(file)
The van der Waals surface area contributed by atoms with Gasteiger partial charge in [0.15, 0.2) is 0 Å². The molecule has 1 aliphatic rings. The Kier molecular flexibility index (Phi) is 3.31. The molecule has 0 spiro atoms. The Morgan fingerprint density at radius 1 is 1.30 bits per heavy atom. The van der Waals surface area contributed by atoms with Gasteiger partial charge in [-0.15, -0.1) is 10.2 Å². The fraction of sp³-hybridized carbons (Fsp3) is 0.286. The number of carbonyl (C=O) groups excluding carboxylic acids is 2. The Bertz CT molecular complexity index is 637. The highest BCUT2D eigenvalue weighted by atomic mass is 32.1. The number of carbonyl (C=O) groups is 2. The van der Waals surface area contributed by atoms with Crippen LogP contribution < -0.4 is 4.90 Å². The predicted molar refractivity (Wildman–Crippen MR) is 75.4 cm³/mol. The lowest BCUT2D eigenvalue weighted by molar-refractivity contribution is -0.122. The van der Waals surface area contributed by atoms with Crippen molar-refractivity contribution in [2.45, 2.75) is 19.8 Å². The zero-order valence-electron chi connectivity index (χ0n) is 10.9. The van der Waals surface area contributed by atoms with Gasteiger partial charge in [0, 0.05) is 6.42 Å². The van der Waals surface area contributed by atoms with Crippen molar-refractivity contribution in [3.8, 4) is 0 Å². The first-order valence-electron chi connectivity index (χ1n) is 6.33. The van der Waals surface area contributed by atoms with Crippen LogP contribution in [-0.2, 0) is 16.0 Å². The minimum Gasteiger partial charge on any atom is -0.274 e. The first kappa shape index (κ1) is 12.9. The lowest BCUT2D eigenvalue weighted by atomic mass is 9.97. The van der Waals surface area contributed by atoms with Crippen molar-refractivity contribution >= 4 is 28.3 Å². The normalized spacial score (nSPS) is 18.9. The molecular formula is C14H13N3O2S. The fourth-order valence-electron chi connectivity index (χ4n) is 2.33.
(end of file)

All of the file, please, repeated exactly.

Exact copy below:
The van der Waals surface area contributed by atoms with Gasteiger partial charge in [0.15, 0.2) is 0 Å². The molecule has 1 aliphatic rings. The Kier molecular flexibility index (Phi) is 3.31. The molecule has 0 spiro atoms. The Morgan fingerprint density at radius 1 is 1.30 bits per heavy atom. The van der Waals surface area contributed by atoms with Gasteiger partial charge in [-0.15, -0.1) is 10.2 Å². The fraction of sp³-hybridized carbons (Fsp3) is 0.286. The number of carbonyl (C=O) groups excluding carboxylic acids is 2. The Bertz CT molecular complexity index is 637. The highest BCUT2D eigenvalue weighted by atomic mass is 32.1. The number of carbonyl (C=O) groups is 2. The van der Waals surface area contributed by atoms with Crippen LogP contribution < -0.4 is 4.90 Å². The predicted molar refractivity (Wildman–Crippen MR) is 75.4 cm³/mol. The lowest BCUT2D eigenvalue weighted by molar-refractivity contribution is -0.122. The van der Waals surface area contributed by atoms with Crippen molar-refractivity contribution in [2.45, 2.75) is 19.8 Å². The zero-order valence-electron chi connectivity index (χ0n) is 10.9. The van der Waals surface area contributed by atoms with Gasteiger partial charge in [0, 0.05) is 6.42 Å². The van der Waals surface area contributed by atoms with Crippen molar-refractivity contribution in [3.8, 4) is 0 Å². The first-order valence-electron chi connectivity index (χ1n) is 6.33. The van der Waals surface area contributed by atoms with Crippen LogP contribution in [-0.2, 0) is 16.0 Å². The minimum Gasteiger partial charge on any atom is -0.274 e. The first kappa shape index (κ1) is 12.9. The lowest BCUT2D eigenvalue weighted by atomic mass is 9.97. The van der Waals surface area contributed by atoms with Crippen molar-refractivity contribution >= 4 is 28.3 Å². The normalized spacial score (nSPS) is 18.9. The molecular formula is C14H13N3O2S. The fourth-order valence-electron chi connectivity index (χ4n) is 2.33.